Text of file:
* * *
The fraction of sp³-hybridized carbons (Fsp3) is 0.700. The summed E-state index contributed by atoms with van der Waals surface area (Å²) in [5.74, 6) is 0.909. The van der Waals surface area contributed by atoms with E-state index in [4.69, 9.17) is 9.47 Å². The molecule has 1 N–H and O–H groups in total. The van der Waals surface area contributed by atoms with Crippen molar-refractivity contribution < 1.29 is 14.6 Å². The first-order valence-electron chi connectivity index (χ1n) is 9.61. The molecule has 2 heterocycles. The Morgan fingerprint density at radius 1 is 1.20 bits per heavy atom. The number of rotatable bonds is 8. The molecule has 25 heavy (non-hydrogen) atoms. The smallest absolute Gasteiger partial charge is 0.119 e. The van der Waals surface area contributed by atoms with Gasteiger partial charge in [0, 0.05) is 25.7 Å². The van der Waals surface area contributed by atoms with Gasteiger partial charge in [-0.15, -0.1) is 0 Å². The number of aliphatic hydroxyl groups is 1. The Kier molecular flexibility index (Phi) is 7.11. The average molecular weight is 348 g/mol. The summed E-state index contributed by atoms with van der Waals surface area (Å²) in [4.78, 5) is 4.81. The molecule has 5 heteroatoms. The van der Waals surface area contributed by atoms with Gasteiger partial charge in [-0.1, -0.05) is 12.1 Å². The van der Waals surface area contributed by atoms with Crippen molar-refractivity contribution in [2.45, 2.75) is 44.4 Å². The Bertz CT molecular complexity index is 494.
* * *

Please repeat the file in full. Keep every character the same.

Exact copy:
The fraction of sp³-hybridized carbons (Fsp3) is 0.700. The summed E-state index contributed by atoms with van der Waals surface area (Å²) in [5.74, 6) is 0.909. The van der Waals surface area contributed by atoms with E-state index in [4.69, 9.17) is 9.47 Å². The molecule has 1 N–H and O–H groups in total. The van der Waals surface area contributed by atoms with Crippen molar-refractivity contribution < 1.29 is 14.6 Å². The first-order valence-electron chi connectivity index (χ1n) is 9.61. The molecule has 2 heterocycles. The Morgan fingerprint density at radius 1 is 1.20 bits per heavy atom. The number of rotatable bonds is 8. The molecule has 25 heavy (non-hydrogen) atoms. The smallest absolute Gasteiger partial charge is 0.119 e. The van der Waals surface area contributed by atoms with Gasteiger partial charge in [0, 0.05) is 25.7 Å². The van der Waals surface area contributed by atoms with Gasteiger partial charge in [-0.15, -0.1) is 0 Å². The number of aliphatic hydroxyl groups is 1. The Kier molecular flexibility index (Phi) is 7.11. The average molecular weight is 348 g/mol. The summed E-state index contributed by atoms with van der Waals surface area (Å²) in [4.78, 5) is 4.81. The molecule has 5 heteroatoms. The van der Waals surface area contributed by atoms with Gasteiger partial charge in [-0.1, -0.05) is 12.1 Å². The van der Waals surface area contributed by atoms with Crippen molar-refractivity contribution in [2.45, 2.75) is 44.4 Å². The Bertz CT molecular complexity index is 494.